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Remembering Satyajit Ray

Even 16 years after his death, legendary filmmaker Satyajit Ray still continues to inspire generations with his creative vision. Ray's death anniversary is observed today.

entertainment Updated: Apr 23, 2008 14:38 IST

"Not to have seen the cinema of Satyajit Ray means existing in the world without seeing the sun or the moon."

These words by legendary Japanese filmmaker Akira Kurasawa best describes the man, who is considered to be have changed the face of Indian cinema forever.

Ray made his films in Bengali. Yet, they were of universal interest. His humanistic approach in dealing with the subjects and subtle handling of characters earned him a place among the league of extraordinary filmmakers of the world.

And even today after 16 years of his death in 1992, he still continues to inspire generations with his creative vision. Ray's death anniversary is observed today.

"He is the first filmmaker in Indian to follow the concept of world cinema and is responsible for bringing out the modern aspect of Indian cinema. His films have always been in the realm of realism and the characters always identifiable with the common man," says ten times National Award winning director Jahnu Barua.

"His cinematic discipline is incomparable and speaks volumes about his commitment to his craft," he adds.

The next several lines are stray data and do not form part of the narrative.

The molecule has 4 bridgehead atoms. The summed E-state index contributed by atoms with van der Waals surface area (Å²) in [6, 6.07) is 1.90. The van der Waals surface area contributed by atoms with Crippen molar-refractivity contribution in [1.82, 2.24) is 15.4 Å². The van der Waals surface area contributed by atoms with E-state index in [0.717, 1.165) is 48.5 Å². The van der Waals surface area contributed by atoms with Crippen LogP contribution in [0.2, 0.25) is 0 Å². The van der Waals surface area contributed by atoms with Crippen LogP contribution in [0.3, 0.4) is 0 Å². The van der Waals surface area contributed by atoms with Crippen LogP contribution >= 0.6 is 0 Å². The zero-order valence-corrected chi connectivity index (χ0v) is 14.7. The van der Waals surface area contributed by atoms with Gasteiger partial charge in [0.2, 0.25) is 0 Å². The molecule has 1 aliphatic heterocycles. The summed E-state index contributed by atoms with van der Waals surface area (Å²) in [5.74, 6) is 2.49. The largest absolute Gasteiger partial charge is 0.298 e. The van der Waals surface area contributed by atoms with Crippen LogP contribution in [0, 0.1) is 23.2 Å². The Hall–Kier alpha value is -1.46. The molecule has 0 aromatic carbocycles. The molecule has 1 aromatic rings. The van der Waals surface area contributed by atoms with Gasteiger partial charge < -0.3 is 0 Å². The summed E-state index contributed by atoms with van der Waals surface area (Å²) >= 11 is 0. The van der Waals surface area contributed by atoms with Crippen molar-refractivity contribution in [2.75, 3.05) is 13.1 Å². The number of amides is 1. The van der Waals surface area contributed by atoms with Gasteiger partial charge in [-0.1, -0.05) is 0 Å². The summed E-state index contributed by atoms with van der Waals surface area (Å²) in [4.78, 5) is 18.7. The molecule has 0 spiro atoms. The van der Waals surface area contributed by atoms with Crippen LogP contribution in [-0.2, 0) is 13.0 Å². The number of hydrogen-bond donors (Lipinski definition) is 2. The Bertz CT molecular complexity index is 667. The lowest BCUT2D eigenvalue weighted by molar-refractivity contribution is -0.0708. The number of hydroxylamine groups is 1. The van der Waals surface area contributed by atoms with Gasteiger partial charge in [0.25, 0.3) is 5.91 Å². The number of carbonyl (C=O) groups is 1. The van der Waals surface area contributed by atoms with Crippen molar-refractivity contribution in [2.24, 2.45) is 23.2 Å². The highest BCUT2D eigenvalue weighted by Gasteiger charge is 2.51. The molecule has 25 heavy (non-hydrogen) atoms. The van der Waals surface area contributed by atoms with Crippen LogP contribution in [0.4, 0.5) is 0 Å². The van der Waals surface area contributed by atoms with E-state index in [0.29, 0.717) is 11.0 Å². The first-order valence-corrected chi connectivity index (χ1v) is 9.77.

From capturing the simplicity of rural life in Apu Trilogy-- Pather Panchali, Apur Sansar and Aparajito, to the deft handling of the loneliness of Charu, with just one line of dialogue in seven minutes in Charulata, he has crafted each of his films with equal elan, brilliance and equanimity.

Born in 1921 in a distinguished family in Calcutta, Ray was a master craftsman, whose films were of no fixed genre unlike many of his contemporaries.

Whether his children fantasy film Goopy Gyne Bagha Byne (1969), or urban trilogy with the common theme of corruption Pratidwandi (1970), Seemabaddha (1971) and Jana Aranya (1975) or detective crime fiction like Sonar Kella (1974) and Jai Baba Felunath (1978), all had one common factor, they were close to life and were human in nature.

"His dedication to the medium of film making, his passion for detailing, his understanding of the ethos of the common people and his dealing with the characters were special," says director Rahul Dholakia of Parzania fame.

He is one of the stalwarts who mastered not only the art of direction, but also of screenplay, story writing, and musical qualities which earned him many a fans, including directors like Martin Scorsese, who described his art as magic and as beautiful as poetry.

"Ray's magic, the simple poetry of his images and their emotional impact will always stay with me," Scorsese had said once.

Ray won many awards like the Best Human Document at Cannes for Pather Panchali, the Lionne d'Ore at Venice for Apu trilogy, Lgion d'Honneur, France and Bharatratna and lastly the honorary Academy Award for Lifetime Achievement in 1992.